New Youth-Oriented Political Party Launches

A former garment worker announced plans on Thursday to launch a political party focused on alleviating the problems faced by Cambodia’s youth, targeting what he says is a lacuna in current policy.

During a press conference at Le Cafe Restaurant in Phnom Penh’s Chamkar Mon district, Pich Sros, 36, told assembled media that a government led by the Cambodian Youth Party (CYP) would first address “national problems” like “Cambodian youths’ standard of living.”

“I decided to create the Cambodian Youth Party to give opportunity to the young people who are patriots,” said Mr. Sros, whose new party is the seventh to be launched this year. “When we get some seats in the National Assembly or if we win and lead the government, we will solve the youths’ problem first.”

Mr. Sros said his party would focus on five different points: improving education and health, promoting youth employment, setting a price ceiling for “agricultural goods” sold domestically, providing temporary welfare for those out of work, and raising the standard of living for the country’s poor.

“For the poor youth that have the intention to continue studying at university, the government led by the Cambodian Youth Party will provide loans without interest,” Mr. Sros said, adding that a potential CYP government would also support those unable to find jobs with three months of $40 unemployment payments.

Asked about his party’s funding, Mr. Sros said the CYP currently relied on donations from party members, but that he was open to outside largesse.

“If any humanitarians want to donate to the budget of my party, they are welcome,” he said.

In a telephone interview following the press conference, Mr. Sros claimed that his party’s supporters currently numbered in the thousands.

“Now we have more than 3,000 people who support our party,” Mr. Sros said, adding that he would submit the CYP’s party application to the Interior Ministry in “about a month.”

CPP spokesman Sok Eysan said the CYP’s arrival on the political scene was not a cause for concern for his party.

“The Cambodian People’s Party welcomes all new political parties because the ruling party implements democracy,” Mr. Eysan said.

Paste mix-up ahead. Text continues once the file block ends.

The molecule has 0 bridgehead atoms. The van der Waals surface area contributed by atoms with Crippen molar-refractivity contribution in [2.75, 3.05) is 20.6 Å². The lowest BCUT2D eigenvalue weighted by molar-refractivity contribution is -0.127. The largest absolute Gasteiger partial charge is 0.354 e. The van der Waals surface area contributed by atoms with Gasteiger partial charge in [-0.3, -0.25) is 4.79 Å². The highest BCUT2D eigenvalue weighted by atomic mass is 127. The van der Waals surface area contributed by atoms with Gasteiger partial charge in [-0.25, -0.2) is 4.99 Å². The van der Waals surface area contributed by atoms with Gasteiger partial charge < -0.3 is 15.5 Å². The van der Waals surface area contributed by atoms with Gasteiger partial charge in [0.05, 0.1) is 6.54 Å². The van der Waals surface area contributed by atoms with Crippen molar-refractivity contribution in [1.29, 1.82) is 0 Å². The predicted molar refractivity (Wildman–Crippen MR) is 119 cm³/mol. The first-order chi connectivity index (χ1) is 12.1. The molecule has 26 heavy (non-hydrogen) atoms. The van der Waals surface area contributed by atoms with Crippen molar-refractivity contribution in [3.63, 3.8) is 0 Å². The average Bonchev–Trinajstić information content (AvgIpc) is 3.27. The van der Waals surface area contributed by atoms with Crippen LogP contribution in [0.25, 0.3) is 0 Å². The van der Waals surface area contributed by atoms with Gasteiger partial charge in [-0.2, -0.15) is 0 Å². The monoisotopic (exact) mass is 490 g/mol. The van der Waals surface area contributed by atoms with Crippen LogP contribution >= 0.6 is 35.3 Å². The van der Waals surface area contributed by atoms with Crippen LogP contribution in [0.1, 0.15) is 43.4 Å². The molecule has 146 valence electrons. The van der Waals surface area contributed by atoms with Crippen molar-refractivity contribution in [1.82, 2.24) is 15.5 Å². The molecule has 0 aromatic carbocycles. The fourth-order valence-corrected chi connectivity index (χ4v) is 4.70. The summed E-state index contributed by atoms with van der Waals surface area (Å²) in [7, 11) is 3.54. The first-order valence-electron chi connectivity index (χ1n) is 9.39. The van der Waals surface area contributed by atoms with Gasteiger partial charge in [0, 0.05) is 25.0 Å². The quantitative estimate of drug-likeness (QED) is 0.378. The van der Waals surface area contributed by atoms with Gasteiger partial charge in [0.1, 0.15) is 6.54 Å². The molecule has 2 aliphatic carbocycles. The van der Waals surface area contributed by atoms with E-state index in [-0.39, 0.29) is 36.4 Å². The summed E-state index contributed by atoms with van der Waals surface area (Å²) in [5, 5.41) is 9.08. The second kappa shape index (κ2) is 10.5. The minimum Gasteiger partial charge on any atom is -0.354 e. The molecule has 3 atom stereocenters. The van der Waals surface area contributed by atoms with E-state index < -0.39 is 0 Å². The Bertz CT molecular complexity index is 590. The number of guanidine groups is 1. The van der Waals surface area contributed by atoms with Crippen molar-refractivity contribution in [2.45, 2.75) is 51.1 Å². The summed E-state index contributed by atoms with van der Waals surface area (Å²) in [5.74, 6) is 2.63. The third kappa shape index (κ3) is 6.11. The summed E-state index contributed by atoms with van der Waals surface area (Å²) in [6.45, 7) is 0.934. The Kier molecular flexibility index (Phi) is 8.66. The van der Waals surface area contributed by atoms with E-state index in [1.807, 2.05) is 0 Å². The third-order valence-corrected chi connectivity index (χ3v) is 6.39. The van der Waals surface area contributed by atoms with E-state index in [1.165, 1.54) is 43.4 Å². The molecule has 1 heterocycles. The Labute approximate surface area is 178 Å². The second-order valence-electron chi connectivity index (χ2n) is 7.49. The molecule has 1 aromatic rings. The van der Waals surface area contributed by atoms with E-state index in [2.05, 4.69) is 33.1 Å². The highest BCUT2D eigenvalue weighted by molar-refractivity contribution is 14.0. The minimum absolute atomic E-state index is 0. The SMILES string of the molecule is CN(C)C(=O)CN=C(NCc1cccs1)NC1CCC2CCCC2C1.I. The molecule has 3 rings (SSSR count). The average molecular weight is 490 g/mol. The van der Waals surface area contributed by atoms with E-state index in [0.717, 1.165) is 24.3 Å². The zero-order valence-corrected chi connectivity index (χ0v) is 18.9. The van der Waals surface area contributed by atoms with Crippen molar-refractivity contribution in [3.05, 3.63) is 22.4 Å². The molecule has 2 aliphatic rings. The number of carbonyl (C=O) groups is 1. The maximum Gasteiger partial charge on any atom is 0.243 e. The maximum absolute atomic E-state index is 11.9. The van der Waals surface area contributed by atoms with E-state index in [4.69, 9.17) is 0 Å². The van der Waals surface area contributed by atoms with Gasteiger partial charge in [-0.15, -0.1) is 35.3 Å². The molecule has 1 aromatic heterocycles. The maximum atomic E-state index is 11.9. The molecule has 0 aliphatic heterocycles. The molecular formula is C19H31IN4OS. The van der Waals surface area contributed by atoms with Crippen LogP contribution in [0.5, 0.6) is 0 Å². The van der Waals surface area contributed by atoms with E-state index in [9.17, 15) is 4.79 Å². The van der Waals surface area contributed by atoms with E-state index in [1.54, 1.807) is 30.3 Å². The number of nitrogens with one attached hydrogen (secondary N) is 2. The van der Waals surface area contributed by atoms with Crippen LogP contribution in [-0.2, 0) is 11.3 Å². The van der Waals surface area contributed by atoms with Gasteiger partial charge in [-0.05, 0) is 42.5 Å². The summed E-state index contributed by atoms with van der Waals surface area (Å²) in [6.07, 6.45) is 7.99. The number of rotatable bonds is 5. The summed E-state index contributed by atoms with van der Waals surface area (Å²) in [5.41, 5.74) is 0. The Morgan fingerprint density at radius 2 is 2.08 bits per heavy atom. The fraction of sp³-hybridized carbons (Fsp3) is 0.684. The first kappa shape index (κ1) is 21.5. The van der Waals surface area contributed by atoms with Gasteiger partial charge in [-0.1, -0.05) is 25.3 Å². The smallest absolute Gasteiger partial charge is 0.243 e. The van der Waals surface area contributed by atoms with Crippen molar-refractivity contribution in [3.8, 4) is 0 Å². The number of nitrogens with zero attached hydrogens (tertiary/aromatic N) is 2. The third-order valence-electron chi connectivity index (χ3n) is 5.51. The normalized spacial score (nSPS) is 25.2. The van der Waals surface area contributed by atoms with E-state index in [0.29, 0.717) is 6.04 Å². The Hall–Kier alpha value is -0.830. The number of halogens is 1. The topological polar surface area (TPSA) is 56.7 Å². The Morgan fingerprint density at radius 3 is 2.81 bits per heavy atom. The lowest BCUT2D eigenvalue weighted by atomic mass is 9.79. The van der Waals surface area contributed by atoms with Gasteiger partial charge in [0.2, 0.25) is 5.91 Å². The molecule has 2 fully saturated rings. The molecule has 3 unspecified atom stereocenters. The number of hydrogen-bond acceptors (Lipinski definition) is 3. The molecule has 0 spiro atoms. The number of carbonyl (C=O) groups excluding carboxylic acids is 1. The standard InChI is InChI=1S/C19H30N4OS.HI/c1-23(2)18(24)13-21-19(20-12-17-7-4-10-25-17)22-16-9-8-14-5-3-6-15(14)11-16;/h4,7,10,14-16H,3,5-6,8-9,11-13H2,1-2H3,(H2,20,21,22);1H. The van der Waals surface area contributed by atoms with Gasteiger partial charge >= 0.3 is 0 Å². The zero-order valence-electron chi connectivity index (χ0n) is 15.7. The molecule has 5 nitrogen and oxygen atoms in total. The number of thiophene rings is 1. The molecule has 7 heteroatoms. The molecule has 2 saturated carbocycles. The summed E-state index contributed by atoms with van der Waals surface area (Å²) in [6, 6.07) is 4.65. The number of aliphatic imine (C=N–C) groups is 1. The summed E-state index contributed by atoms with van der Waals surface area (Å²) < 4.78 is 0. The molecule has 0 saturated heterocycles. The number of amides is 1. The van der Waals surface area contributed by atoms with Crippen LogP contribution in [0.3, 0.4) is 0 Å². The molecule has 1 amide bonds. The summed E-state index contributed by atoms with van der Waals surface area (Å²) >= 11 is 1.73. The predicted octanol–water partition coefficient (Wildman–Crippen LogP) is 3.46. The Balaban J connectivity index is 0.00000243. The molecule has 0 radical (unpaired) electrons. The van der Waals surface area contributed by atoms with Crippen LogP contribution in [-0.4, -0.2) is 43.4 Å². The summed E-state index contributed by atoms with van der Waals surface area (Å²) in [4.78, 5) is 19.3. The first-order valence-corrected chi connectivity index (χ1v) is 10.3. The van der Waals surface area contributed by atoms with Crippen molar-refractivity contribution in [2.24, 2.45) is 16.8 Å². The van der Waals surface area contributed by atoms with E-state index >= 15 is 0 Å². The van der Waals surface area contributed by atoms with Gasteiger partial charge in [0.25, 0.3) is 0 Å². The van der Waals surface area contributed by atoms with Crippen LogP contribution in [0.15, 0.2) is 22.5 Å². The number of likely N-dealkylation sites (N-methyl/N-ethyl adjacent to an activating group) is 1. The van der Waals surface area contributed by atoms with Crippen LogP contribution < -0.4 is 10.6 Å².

Likewise, CNRP youth movement president Hing Soksan said that his party was unconcerned by the CYP’s launch—despite the new party targeting one of the opposition’s main blocs of support.

“I think it does not make any problem for my political party, the CNRP,” Mr. Soksan said. “It’s new and Cambodian people [have] no confidence or trust in the new party’s leadership.”

He added that if the CYP truly wanted to win in any upcoming election, it would need to join forces with its more established competitor.

“I would like to take the occasion to appeal to the youth who are the leaders of the new party to join with the CNRP because only CNRP can win the general election,” he said.

However, Ou Virak, a political analyst and founder of the Future Forum think tank, said the CNRP would be mistaken to take the youth vote as a guarantee.

“I think [the CNRP] were basically getting the support from the youth with very little effort, with hardly any policies, so now they are actually going to have to deal with youth unemployment or many of the youth issues,” Mr. Virak said.

“They basically just benefit from the fact that youth are frustrated with Hun Sen and the CPP, they want change,” he added. “If you look at the new youth party, their platform to me is a lot more interesting in affecting the youth than the CNRP’s.”

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